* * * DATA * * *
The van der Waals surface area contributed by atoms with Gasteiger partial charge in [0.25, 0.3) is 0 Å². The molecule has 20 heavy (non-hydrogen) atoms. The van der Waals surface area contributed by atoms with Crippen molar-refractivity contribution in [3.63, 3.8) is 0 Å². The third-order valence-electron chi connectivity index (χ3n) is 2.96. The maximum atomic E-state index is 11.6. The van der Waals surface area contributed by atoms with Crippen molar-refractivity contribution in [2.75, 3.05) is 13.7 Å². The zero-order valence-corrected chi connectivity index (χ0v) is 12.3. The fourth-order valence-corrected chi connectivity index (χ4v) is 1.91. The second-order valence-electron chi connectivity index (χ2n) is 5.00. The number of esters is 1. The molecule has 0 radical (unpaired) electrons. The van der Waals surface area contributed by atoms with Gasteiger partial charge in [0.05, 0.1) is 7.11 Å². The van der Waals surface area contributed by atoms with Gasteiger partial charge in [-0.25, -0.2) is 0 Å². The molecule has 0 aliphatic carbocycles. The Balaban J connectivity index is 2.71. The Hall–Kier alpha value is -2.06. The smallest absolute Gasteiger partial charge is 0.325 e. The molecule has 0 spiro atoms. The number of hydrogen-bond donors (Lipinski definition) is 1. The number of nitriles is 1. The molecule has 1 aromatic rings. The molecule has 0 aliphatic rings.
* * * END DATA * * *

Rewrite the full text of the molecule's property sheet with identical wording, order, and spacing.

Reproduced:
The van der Waals surface area contributed by atoms with Gasteiger partial charge in [0.25, 0.3) is 0 Å². The molecule has 20 heavy (non-hydrogen) atoms. The van der Waals surface area contributed by atoms with Crippen molar-refractivity contribution in [3.63, 3.8) is 0 Å². The third-order valence-electron chi connectivity index (χ3n) is 2.96. The maximum atomic E-state index is 11.6. The van der Waals surface area contributed by atoms with Crippen molar-refractivity contribution in [2.75, 3.05) is 13.7 Å². The zero-order valence-corrected chi connectivity index (χ0v) is 12.3. The fourth-order valence-corrected chi connectivity index (χ4v) is 1.91. The second-order valence-electron chi connectivity index (χ2n) is 5.00. The number of esters is 1. The molecule has 0 radical (unpaired) electrons. The van der Waals surface area contributed by atoms with Gasteiger partial charge in [0.05, 0.1) is 7.11 Å². The van der Waals surface area contributed by atoms with Gasteiger partial charge in [-0.25, -0.2) is 0 Å². The molecule has 0 aliphatic carbocycles. The Balaban J connectivity index is 2.71. The Hall–Kier alpha value is -2.06. The smallest absolute Gasteiger partial charge is 0.325 e. The molecule has 0 spiro atoms. The number of hydrogen-bond donors (Lipinski definition) is 1. The number of nitriles is 1. The molecule has 1 aromatic rings. The molecule has 0 aliphatic rings.